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The Olympics Proves Asians Aren't Just 'Mathletes'

Mathletes, Athletes and Queer
Out Olympian Julie Wu Chu

Out athletes like Julie Wu Chu are upending stereotypes, but the Olympics should also be a wake-up call to the dearth of LGBT protections throughout Asia.

Sports were never my thing. In high school , I would always be the last person to be picked for a team. No one wanted me. I was too fat. Too slow. I was too uncomfortable in my body. The jocks called me queer for being effeminate.

But today, I'm captivated by the Winter Olympic games in PyeongChang. They show us how we can be all of who we are -- that we can live our lives authentically and achieve our fullest potential in whatever we do. They also remind me that the world is still a dangerous place to be LGBTQ.

There are moving stories of LGBTQ Asian and Pacific Islander athletes. Julie Wu Chu is a Chinese lesbian on Team USA competing for the ice hockey gold medal. Many came before Chu, though. Esera Tavai Tuaolo is a gay Pacific Islander who played defensive tackle for the NFL's Green Bay Packers. Amazin LeThi was a Vietnamese professional bodybuilder who now promotes HIV awareness and equality for LGBTQ youth. Schuyler Bailar is a trans man on Harvard's men's swimming and diving team who won the national championship for the Capital Swim Club.

I'm proud of these role models. They break the stereotype of Asians as "mathletes," only able to compete on Team STEM (Science, Technology, Engineering, and Math). These LGBTQ Asian and Pacific Islander athletes show us that we can excel in both mind and body.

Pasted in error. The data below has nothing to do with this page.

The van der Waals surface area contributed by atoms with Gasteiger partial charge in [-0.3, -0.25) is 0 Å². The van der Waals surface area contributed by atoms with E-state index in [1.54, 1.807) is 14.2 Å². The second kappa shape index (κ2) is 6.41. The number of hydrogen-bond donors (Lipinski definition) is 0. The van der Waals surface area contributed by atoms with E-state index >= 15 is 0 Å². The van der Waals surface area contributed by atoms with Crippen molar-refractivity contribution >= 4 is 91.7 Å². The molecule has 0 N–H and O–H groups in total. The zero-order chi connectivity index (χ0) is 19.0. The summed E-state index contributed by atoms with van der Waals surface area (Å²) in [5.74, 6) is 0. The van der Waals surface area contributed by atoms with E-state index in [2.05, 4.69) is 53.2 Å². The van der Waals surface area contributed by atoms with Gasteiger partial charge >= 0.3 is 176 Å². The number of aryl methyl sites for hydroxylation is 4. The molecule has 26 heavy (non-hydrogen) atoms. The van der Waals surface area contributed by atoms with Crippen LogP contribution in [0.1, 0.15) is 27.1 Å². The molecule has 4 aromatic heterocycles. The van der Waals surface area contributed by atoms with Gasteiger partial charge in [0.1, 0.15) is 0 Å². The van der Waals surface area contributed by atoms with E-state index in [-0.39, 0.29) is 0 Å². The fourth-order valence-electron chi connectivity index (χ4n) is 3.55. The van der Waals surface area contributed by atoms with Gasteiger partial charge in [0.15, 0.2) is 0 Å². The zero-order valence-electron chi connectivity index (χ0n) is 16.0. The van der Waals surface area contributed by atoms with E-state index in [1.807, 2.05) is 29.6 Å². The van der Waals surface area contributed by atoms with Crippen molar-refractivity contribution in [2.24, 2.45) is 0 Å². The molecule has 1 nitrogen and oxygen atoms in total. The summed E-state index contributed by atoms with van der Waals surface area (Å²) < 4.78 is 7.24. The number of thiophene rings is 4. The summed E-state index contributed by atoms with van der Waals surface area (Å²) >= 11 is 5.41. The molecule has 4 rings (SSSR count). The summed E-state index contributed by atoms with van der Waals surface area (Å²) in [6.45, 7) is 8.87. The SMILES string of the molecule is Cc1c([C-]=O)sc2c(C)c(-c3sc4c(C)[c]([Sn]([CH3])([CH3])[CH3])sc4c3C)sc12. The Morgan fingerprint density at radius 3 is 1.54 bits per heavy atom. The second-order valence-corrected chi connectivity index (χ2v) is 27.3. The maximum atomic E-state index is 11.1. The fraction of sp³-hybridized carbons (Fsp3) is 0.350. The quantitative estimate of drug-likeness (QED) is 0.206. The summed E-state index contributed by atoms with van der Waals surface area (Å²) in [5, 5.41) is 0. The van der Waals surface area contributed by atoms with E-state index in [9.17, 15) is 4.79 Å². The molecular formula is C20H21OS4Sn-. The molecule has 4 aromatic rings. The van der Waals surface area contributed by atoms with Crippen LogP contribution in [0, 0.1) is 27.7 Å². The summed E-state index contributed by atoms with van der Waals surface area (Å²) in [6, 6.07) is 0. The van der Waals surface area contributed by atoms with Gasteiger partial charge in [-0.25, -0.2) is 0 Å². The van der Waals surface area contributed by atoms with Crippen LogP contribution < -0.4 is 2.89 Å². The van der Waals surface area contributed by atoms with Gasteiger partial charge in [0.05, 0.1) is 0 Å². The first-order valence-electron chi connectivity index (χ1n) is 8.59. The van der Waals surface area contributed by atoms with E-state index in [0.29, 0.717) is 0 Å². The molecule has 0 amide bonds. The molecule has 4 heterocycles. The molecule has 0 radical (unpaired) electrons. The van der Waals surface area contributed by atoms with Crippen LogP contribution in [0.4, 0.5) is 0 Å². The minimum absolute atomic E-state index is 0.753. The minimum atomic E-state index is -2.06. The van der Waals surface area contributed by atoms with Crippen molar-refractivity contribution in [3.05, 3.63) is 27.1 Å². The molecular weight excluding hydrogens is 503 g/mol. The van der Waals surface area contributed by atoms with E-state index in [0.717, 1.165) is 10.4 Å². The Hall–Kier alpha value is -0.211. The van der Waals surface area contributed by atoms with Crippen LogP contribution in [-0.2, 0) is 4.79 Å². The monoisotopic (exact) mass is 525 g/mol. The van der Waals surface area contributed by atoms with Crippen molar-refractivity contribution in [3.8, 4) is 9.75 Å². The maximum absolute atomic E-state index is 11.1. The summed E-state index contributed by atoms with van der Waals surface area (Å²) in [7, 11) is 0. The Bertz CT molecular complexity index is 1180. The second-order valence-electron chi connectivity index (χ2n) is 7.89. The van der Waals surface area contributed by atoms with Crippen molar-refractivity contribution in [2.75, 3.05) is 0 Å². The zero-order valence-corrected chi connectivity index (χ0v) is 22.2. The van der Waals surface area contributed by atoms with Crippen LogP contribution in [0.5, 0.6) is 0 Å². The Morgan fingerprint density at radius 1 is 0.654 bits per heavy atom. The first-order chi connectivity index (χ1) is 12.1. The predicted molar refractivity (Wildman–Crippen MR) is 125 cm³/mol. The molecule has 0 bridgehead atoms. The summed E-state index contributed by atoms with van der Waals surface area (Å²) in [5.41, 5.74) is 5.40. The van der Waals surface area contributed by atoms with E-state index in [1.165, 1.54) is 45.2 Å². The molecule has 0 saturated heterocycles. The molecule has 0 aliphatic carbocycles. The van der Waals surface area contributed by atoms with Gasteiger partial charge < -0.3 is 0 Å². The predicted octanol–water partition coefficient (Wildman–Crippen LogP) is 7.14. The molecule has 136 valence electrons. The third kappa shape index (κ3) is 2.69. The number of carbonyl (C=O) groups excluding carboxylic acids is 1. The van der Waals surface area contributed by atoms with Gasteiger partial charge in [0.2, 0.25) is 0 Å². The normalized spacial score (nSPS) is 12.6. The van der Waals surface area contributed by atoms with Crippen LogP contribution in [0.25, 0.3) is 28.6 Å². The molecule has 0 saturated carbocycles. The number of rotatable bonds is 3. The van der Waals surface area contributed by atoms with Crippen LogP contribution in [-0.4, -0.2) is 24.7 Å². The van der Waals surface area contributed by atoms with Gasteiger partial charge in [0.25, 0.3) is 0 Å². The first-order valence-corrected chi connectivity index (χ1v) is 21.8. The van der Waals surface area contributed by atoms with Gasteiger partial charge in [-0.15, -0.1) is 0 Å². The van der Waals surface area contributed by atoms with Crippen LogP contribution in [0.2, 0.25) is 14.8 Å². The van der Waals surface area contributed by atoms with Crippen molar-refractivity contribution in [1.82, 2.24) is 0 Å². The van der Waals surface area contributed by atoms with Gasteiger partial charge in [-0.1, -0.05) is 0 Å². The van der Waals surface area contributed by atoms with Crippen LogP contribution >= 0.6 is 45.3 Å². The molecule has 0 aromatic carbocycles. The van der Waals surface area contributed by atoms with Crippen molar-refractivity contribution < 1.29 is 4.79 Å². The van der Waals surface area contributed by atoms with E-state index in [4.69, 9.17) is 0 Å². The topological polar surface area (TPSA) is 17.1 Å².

During the Olympic opening ceremony, I reveled in watching the parade of nations. I learned about new countries and picked up a few fun facts. But who parades for LGBTQ rights in Asia and the Pacific?

We only hear about the extreme newsmaking events, like Taiwan's decision to allow same-sex marriage or the public shaving of trans women's heads by police in Indonesia. There is so much more.

Many countries in Asia and the Pacific lack LGBTQ antidiscrimination laws, don't recognize same-sex marriage, and do not allow their residents to change their legal gender. Some of the most hostile nations are Malaysia, Myanmar, Papua New Guinea, Tuvalu, and Kiribati.

But other countries espouse protections for LGBTQ people. Whereas Fiji and Samoa's laws are more tolerant, Bangladesh, Nepal, and Pakistan recognize a third gender. The National Queer Asian Pacific Islander Alliance produced fact sheets and infomaps on the state of LGBTQ rights in Asia and the Pacific.

I'm delighted that South Korea is playing host to many LGBTQ international visitors during the games. But let's not forget about the queer and trans Koreans who live their lives everyday there.

South Korea's laws grant LGBTQ people rights without remedies. The country's nondiscrimination laws are purportedly inclusive of LGBTQ people, but victims of anti-LGBTQ discrimination have no mechanisms for relief or redress. The South Korean president has publicly opposed same-sex marriage. South Korea should finally enact the laws to protect LGBTQ people from discrimination; these measures have been languishing in the legislature.

The 2018 Winter Olympics in PyeongChang puts our community, our rights, and the local LGBTQ community in South Korea on the world stage. Let's take this moment to celebrate Asian Pacific Islander athletes who are LGBTQ. Let's also take action to urge South Korea to enact meaningful protections to guard against anti-LGBTQ bias. And let's educate ourselves and the public about the state of LGBTQ rights in Asia and the Pacific.

High school kids like I once was, who might be fat, fem, or Asian, deserve so much more in our changing world.

GLENN D. MAGPANTAY is the executive director of the National Queer Asian Pacific Islander Alliance. NQAPIA is a nationwide federation of LGBT Asian-American, South Asian, Southeast Asian, and Pacific Islander organizations. We seek to build the organizational capacity of local LGBT API groups, develop leadership, and expand collaborations to better challenge LGBT-bias and racism. Follow at #nqapia.

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Glenn D. Magpantay